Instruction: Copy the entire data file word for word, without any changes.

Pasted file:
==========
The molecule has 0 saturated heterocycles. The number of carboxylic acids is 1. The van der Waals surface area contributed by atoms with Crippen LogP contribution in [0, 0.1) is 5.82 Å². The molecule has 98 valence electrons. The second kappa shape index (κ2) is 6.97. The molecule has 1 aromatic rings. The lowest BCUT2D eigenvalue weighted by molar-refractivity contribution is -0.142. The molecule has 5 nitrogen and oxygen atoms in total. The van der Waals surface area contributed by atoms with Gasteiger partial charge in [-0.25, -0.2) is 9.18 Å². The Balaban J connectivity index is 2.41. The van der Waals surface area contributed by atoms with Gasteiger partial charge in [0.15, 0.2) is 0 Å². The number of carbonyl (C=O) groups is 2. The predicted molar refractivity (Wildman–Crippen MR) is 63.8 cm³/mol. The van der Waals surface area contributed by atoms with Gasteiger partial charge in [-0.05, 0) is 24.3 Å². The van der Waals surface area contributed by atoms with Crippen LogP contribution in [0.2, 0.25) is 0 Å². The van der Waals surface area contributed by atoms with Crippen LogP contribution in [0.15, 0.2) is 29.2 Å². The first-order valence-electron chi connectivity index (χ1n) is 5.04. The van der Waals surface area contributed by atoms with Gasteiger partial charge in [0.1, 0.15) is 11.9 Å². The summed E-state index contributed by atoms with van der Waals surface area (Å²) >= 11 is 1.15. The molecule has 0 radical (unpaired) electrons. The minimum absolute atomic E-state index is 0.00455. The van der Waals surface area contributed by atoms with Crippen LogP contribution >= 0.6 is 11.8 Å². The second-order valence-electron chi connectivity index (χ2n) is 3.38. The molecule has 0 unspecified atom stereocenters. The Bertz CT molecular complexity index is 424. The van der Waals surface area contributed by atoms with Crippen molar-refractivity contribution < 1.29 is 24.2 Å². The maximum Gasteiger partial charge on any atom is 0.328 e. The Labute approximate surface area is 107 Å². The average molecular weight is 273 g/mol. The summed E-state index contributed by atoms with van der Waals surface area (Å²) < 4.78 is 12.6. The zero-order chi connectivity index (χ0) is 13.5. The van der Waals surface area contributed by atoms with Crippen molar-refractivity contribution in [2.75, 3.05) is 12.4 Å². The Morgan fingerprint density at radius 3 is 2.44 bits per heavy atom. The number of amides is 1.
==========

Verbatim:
The molecule has 0 saturated heterocycles. The number of carboxylic acids is 1. The van der Waals surface area contributed by atoms with Crippen LogP contribution in [0, 0.1) is 5.82 Å². The molecule has 98 valence electrons. The second kappa shape index (κ2) is 6.97. The molecule has 1 aromatic rings. The lowest BCUT2D eigenvalue weighted by molar-refractivity contribution is -0.142. The molecule has 5 nitrogen and oxygen atoms in total. The van der Waals surface area contributed by atoms with Gasteiger partial charge in [-0.25, -0.2) is 9.18 Å². The Balaban J connectivity index is 2.41. The van der Waals surface area contributed by atoms with Gasteiger partial charge in [0.15, 0.2) is 0 Å². The number of carbonyl (C=O) groups is 2. The predicted molar refractivity (Wildman–Crippen MR) is 63.8 cm³/mol. The van der Waals surface area contributed by atoms with Gasteiger partial charge in [-0.05, 0) is 24.3 Å². The van der Waals surface area contributed by atoms with Crippen LogP contribution in [0.2, 0.25) is 0 Å². The van der Waals surface area contributed by atoms with Crippen LogP contribution in [0.15, 0.2) is 29.2 Å². The first-order valence-electron chi connectivity index (χ1n) is 5.04. The van der Waals surface area contributed by atoms with Gasteiger partial charge in [0.1, 0.15) is 11.9 Å². The summed E-state index contributed by atoms with van der Waals surface area (Å²) >= 11 is 1.15. The molecule has 0 radical (unpaired) electrons. The minimum absolute atomic E-state index is 0.00455. The van der Waals surface area contributed by atoms with Crippen LogP contribution >= 0.6 is 11.8 Å². The second-order valence-electron chi connectivity index (χ2n) is 3.38. The molecule has 0 unspecified atom stereocenters. The Bertz CT molecular complexity index is 424. The van der Waals surface area contributed by atoms with Crippen molar-refractivity contribution < 1.29 is 24.2 Å². The maximum Gasteiger partial charge on any atom is 0.328 e. The Labute approximate surface area is 107 Å². The average molecular weight is 273 g/mol. The summed E-state index contributed by atoms with van der Waals surface area (Å²) < 4.78 is 12.6. The zero-order chi connectivity index (χ0) is 13.5. The van der Waals surface area contributed by atoms with Crippen molar-refractivity contribution in [2.75, 3.05) is 12.4 Å². The Morgan fingerprint density at radius 3 is 2.44 bits per heavy atom. The number of amides is 1.